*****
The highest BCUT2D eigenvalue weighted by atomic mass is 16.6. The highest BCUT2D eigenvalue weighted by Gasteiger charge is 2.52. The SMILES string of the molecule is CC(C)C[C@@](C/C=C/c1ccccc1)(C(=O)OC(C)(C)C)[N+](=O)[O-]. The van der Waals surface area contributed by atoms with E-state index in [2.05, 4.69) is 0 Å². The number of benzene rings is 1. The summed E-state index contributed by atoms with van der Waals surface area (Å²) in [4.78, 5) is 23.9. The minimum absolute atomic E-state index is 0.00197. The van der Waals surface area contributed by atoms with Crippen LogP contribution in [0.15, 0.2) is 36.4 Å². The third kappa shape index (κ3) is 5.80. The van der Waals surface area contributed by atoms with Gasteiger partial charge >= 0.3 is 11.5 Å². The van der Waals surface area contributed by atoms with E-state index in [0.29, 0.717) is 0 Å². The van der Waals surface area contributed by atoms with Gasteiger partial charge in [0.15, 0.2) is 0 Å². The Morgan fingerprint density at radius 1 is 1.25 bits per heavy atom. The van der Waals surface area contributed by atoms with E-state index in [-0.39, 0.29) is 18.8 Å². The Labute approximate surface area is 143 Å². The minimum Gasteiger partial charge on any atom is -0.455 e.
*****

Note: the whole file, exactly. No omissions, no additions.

The highest BCUT2D eigenvalue weighted by atomic mass is 16.6. The highest BCUT2D eigenvalue weighted by Gasteiger charge is 2.52. The SMILES string of the molecule is CC(C)C[C@@](C/C=C/c1ccccc1)(C(=O)OC(C)(C)C)[N+](=O)[O-]. The van der Waals surface area contributed by atoms with E-state index in [2.05, 4.69) is 0 Å². The number of benzene rings is 1. The summed E-state index contributed by atoms with van der Waals surface area (Å²) in [4.78, 5) is 23.9. The minimum absolute atomic E-state index is 0.00197. The van der Waals surface area contributed by atoms with Crippen LogP contribution in [0.15, 0.2) is 36.4 Å². The third kappa shape index (κ3) is 5.80. The van der Waals surface area contributed by atoms with Gasteiger partial charge >= 0.3 is 11.5 Å². The van der Waals surface area contributed by atoms with E-state index in [0.29, 0.717) is 0 Å². The van der Waals surface area contributed by atoms with Gasteiger partial charge in [0.15, 0.2) is 0 Å². The Morgan fingerprint density at radius 1 is 1.25 bits per heavy atom. The van der Waals surface area contributed by atoms with E-state index in [-0.39, 0.29) is 18.8 Å². The Labute approximate surface area is 143 Å². The minimum Gasteiger partial charge on any atom is -0.455 e.